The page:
NEW JERSEY STATE POLICE TO
INCREASE PATROLS & HIGHWAY ENFORCEMENT ACTIVITIES DURING LABOR
W. Trenton - Colonel
Carson J. Dunbar, Jr., Superintendent of the New Jersey State Police
and Director Peter J. O'Hagan, Division of Highway Traffic Safety,
today announced that the New Jersey State Police and traffic enforcement
officers throughout the state will increase traffic patrol responsibilities
during the upcoming Labor Day holiday weekend.
With over 34,000 miles
of highway cris-crossing the state and thousands of motorists driving
millions of miles during the holiday period, Superintendent Dunbar
and Director O'Hagan said that state troopers, municipal police
officers and highway traffic safety personnel remain busy 24 hours-a-day
responding to traffic-related emergencies and patrolling to reduce
fatal accidents. The officials reminded New Jersey drivers that
law enforcement officers will be focusing particular attention on
the aggressive, inattentive, careless and drowsy driver as they
enforce the state's traffic laws and promote safe driving practices.
"Our message is simple
and our goal is important - zero highway fatalities during the 96-hour
Labor Day holiday," Dunbar said. "With many more New Jerseyans
staying closer to home, and with our beaches, parks and recreational
areas in great shape, we're certain to see highway traffic swell
with late summer tourists and vacationers."
According to O'Hagan,
"New Jersey's highway safety enforcement agencies will be maximizing
resources throughout the extended holiday weekend in an all-out
effort to provide even more safety-related reminders as travelers,
tourists and vacationers take to the state highways."
The highway safety officials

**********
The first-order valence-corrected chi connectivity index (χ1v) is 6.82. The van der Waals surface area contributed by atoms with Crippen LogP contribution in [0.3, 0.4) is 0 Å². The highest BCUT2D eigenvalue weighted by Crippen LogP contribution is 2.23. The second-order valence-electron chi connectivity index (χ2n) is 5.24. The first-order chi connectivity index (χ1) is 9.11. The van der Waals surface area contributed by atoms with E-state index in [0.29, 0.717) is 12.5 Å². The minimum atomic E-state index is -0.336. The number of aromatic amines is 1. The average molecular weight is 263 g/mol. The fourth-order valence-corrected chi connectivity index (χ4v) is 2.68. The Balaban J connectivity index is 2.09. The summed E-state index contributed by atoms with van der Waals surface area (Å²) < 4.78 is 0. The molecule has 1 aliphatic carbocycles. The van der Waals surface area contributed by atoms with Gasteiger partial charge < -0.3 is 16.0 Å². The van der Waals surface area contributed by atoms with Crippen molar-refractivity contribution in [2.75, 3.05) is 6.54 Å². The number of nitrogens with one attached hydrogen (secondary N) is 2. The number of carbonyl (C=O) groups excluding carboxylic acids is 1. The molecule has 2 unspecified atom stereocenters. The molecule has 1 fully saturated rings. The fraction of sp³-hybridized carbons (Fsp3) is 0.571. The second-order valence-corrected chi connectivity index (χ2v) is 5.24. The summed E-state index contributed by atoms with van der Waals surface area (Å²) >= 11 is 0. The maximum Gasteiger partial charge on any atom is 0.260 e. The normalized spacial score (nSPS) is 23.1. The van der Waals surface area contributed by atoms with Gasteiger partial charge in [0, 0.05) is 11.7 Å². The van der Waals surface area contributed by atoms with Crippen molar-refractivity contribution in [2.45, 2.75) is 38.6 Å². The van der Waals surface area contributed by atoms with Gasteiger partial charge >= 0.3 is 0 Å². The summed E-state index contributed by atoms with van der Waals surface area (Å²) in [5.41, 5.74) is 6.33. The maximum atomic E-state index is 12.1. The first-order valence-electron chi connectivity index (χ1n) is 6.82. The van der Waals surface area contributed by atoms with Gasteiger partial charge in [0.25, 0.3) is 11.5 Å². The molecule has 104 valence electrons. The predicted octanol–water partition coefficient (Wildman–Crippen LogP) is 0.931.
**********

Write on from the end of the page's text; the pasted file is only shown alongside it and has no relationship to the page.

said that state troopers and local police officers will focus attention
on the drowsy and inattentive driver, noting that drowsy and inattentive
driving is perhaps the single largest contributing factor (and most
under reported) in motor vehicle crashes, especially during extended
holiday periods when there are many more distractions facing drivers.
The State Police will continue
to target drivers and their passengers who are not wearing seat
belts. The program, geared to increase compliance with New Jersey's
primary seat belt law, will result in the issuance of summonses
to drivers for failure to buckle themselves and their passengers.
Troopers will specifically attempt to identify children not properly
secured in approved child restraint seats. The stepped-up enforcement
campaign will be in effect in all State Police patrol areas, including
the New Jersey Turnpike, Garden State Parkway, Atlantic City Expressway
and all interstate highways.
According to Director O'Hagan,
New Jersey's seat belt use rate increased from 63.3% to 74.2% following
enactment of the primary seat belt law in May, 2000. Drivers and
front seat passengers who do not wear their seat belts face a $42
Additionally, state troopers
will be assigned to high visibility tactical patrol units to monitor
traffic using state-of-the-art speed enforcement technology. Troopers
will also be moving around the state to identify the drunk and drinking
driver and will also staff stationary sobriety checkpoints in all
State Police patrol areas.
The 2001 Labor Day holiday
officially begins at 12:01 a.m. on Fri., Aug 31. and continues through
midnight, Mon., Sept. 3. During the 2000 Labor Day holiday, six
persons lost their lives in motor vehicle accidents along New Jersey
The State Police noted that
407 people have died in traffic-related accidents so far this year
(Jan. 1 through August 26, 2001) compared to 462 highway deaths
recorded during the same period last year (2000).
# # #